An interesting development today as the Djoker withdrew from Madrid after having won four big titles already this season. He gets an exempt which means he won’t be penalized for skipping the Masters, after having played on the tour for a minimum of 12 years, as well as more than 600 matches.
- An Opportunity for Nadal
The first thing that comes to mind after the Djoker’s withdrawal is Nadal, and the fact that he could very much use the title in Madrid for his confidence. I already argued that the Djoker playing Madrid and Rome is a good thing so that he can prevent Nadal from winning any titles before the French Open, in an attempt to keep his confidence low. But as it turns out, I don’t think this is a bad decision. There is a certain amount of risk involved, but I don’t think Nadal will win Madrid.
“Try my best, no?”
If the Djoker was going to miss one of Madrid and Rome, then Madrid is the right one because it is the high altitude and Nadal is less likely to win it. There are plenty of players who can hit him off the court in his current form. Of course, Nadal will view this as a great opportunity with his nemesis not in the draw, and he will do whatever is in his power to take advantage of it. Nadal’s form is even worse than it was last year though, and already there he should have lost to Nishikori in the final of Madrid, was it not for Nishikori getting injured.
Nishikori is looking very good again this year so he is there for insurance should Nadal make the latter rounds. Nadal is always hard to predict and there is a possibility that he can win Madrid, but there is also the possibility that he can get hit off the court early on by several players. Someone that comes to mind is Isner who is very difficult to deal with in the altitude with his serve, but there are several others who could prove to be a problem for him. Who knows, maybe even Roger if he plays well.
- An Opportunity for Federer
Roger has already defeated Nadal once before in Madrid on clay. He will be the top seed in the Djoker’s absence while Nadal will be the third seed. I hope Nadal falls in Roger’s half because I don’t trust Roger to defeat Nadal if they both make the final. In fact, a match with Roger could be just what Nadal needs right now because he loves playing Roger. I prefer they don’t meet at all, but either way there is an opportunity for Roger in Madrid in the absence of the Djoker.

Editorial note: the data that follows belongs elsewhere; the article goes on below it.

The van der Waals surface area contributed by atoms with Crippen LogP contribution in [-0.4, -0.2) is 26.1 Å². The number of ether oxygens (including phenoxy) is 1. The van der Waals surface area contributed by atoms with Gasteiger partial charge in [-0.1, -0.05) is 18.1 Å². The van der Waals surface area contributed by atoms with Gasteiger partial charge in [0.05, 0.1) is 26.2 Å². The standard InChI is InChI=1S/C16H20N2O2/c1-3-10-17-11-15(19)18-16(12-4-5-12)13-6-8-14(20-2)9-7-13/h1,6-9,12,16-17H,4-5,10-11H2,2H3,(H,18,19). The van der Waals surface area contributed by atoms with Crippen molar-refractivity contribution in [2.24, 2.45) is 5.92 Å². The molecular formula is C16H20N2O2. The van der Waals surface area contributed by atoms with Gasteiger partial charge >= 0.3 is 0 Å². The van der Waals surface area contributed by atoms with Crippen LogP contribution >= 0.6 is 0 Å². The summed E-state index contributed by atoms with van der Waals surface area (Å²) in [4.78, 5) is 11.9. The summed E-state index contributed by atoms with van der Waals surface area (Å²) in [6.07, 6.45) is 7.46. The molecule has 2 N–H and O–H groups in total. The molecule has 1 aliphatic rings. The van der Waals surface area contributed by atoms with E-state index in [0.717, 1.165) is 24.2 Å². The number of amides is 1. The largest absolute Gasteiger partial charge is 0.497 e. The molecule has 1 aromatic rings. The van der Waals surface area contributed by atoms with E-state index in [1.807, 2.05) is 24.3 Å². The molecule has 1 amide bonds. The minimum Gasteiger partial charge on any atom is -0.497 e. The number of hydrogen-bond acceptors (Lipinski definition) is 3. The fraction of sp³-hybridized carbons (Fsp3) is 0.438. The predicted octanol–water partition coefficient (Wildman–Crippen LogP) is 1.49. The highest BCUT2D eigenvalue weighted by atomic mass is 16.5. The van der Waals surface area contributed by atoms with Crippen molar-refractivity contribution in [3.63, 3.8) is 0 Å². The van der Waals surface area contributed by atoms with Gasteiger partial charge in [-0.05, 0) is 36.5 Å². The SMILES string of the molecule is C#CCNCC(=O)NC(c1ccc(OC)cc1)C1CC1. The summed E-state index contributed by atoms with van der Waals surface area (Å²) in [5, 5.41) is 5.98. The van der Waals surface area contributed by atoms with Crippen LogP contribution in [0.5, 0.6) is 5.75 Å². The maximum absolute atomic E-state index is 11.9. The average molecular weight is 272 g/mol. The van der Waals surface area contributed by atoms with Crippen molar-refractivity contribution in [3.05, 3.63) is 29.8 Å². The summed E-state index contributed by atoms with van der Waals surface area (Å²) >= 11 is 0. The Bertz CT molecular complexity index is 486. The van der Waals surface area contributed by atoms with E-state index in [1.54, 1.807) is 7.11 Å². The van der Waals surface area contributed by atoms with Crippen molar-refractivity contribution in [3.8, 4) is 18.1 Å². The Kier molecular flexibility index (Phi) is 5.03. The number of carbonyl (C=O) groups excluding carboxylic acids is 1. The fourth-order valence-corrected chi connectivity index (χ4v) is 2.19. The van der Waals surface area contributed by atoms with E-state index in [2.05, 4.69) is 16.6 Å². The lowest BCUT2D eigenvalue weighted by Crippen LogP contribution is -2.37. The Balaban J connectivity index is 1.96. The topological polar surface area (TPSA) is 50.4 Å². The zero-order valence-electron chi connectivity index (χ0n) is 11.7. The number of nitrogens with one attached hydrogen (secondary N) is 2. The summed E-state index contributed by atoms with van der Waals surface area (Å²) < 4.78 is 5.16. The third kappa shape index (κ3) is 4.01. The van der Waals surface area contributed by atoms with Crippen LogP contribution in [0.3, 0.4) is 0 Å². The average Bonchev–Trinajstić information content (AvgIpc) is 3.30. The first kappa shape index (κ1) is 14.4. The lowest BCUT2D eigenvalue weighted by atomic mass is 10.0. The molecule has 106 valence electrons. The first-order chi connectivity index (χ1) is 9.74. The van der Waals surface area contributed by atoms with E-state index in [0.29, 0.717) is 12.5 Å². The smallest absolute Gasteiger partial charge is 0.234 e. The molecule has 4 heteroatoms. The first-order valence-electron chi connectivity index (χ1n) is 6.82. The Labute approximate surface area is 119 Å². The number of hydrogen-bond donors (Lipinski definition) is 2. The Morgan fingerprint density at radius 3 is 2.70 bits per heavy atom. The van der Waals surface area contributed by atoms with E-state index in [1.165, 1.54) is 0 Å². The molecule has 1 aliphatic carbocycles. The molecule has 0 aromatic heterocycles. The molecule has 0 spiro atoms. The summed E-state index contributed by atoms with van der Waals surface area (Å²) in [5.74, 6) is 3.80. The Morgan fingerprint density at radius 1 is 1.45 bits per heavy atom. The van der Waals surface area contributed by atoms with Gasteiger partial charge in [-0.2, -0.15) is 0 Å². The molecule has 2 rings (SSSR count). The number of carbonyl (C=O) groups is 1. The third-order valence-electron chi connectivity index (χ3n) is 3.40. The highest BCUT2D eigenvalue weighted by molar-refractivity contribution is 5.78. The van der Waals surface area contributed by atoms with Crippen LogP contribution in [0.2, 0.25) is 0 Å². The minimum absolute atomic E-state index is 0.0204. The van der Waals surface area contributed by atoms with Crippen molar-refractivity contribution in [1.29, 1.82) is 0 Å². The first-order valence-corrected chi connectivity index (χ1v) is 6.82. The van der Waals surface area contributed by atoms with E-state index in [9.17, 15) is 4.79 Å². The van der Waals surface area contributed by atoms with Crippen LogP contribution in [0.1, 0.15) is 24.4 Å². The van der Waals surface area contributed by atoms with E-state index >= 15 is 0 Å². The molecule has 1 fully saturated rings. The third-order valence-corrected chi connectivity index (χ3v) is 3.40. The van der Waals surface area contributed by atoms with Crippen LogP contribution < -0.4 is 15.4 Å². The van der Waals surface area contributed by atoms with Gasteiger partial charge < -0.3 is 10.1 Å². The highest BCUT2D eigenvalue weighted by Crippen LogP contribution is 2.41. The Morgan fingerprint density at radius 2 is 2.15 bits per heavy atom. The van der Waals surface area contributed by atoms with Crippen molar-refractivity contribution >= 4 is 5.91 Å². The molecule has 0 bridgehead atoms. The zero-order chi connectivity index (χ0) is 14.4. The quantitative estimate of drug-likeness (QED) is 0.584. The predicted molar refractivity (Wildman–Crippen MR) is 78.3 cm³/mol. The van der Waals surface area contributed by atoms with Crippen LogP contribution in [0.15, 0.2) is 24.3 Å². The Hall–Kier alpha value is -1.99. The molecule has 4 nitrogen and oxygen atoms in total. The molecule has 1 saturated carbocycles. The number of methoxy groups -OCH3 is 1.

Fed and his clone in Istanbul
He probably needs to win Istanbul first though to have any shot in Madrid. The loss in Monte Carlo would have hurt and he needs the confidence of a title right now, especially one as small as Istanbul. If he can’t even win that then his confidence will take another hit. If he wins Istanbul then he can go to Madrid feeling good about his game and have a real shot at the title with the altitude which suits his attacking game. So this is pretty exciting for Fedfans, but first we need to see what happen in Istanbul.
- An Opportunity for Nishikori
Going by current form, Nishikori is probably the second best player on clay behind the Djoker right now. He played some amazing clay court tennis in Barcelona to win the title and other than the big three he is probably the biggest threat in Paris this year. He already made the final last year in Madrid and would have won the title had he not gotten injured. He may, in fact, be the favorite for the title in the Djoker’s absence. I’m pretty sure neither Roger nor Nadal wants to see him in their half of the draw.
A serious threat on the dirt
- Some Closing Observations
With the withdrawal of the Djoker from Madrid it certainly makes the event more open and interesting, all be it at the risk of Nadal winning the title. Fedal, Nishikori, and the likes of Raonic and Berdych will all be sensing an opportunity here. Raonic and Berdych with their big games will be a big factor in the high altitude of Madrid as well. Definitely guys Fedal does not want to see close to them in the draw either. Madrid is now quite open like I said and I’m looking forward to a very interesting event.
I think the Djoker made the right decision too. He has played an awful lot already and he does not want to burn out toward the end of the year like he did in 2011. And the facts that he will not get penalized as well as Nadal’s poor form in the high altitude makes it an even better decision. It seems he is learning and becoming quite wise with the scheduling himself, the way Roger always was. This break will do him the world of good before the big onslaught in Rome and Paris.
If he is going to finally win the French Open this year and clinch the all important career slam in the process, then he will need to be as fresh as possible and be at the height of his physical and mental powers. Let Nadal cope with difficult opponents in high altitude in front of a crowd that is basically anti-Djokovic anyway. Why waste his energy on that biased crowd when he can recharge batteries and watch Nadal deal with the likes of Nishikori, Raonic, Berdych, and Roger in high altitude?
The is in your court.